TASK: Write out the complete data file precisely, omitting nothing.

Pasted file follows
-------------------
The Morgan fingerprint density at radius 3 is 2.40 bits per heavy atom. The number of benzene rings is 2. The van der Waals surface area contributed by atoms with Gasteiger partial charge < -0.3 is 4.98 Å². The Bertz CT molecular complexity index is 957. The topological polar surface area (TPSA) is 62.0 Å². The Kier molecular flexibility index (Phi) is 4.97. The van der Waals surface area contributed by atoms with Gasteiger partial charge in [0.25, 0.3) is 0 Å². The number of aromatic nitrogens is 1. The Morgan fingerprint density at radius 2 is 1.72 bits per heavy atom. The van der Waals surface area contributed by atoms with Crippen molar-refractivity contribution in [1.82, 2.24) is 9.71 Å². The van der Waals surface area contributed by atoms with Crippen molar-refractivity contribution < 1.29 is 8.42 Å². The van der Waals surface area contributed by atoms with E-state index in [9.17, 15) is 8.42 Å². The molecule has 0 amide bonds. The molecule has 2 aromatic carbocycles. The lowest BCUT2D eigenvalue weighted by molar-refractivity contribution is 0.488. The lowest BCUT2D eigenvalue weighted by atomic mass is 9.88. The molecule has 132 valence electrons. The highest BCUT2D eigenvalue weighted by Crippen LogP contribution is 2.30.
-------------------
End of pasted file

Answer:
The Morgan fingerprint density at radius 3 is 2.40 bits per heavy atom. The number of benzene rings is 2. The van der Waals surface area contributed by atoms with Gasteiger partial charge < -0.3 is 4.98 Å². The Bertz CT molecular complexity index is 957. The topological polar surface area (TPSA) is 62.0 Å². The Kier molecular flexibility index (Phi) is 4.97. The van der Waals surface area contributed by atoms with Gasteiger partial charge in [0.25, 0.3) is 0 Å². The number of aromatic nitrogens is 1. The Morgan fingerprint density at radius 2 is 1.72 bits per heavy atom. The van der Waals surface area contributed by atoms with Crippen molar-refractivity contribution in [1.82, 2.24) is 9.71 Å². The van der Waals surface area contributed by atoms with Crippen molar-refractivity contribution < 1.29 is 8.42 Å². The van der Waals surface area contributed by atoms with E-state index in [9.17, 15) is 8.42 Å². The molecule has 0 amide bonds. The molecule has 2 aromatic carbocycles. The lowest BCUT2D eigenvalue weighted by molar-refractivity contribution is 0.488. The lowest BCUT2D eigenvalue weighted by atomic mass is 9.88. The molecule has 132 valence electrons. The highest BCUT2D eigenvalue weighted by Crippen LogP contribution is 2.30.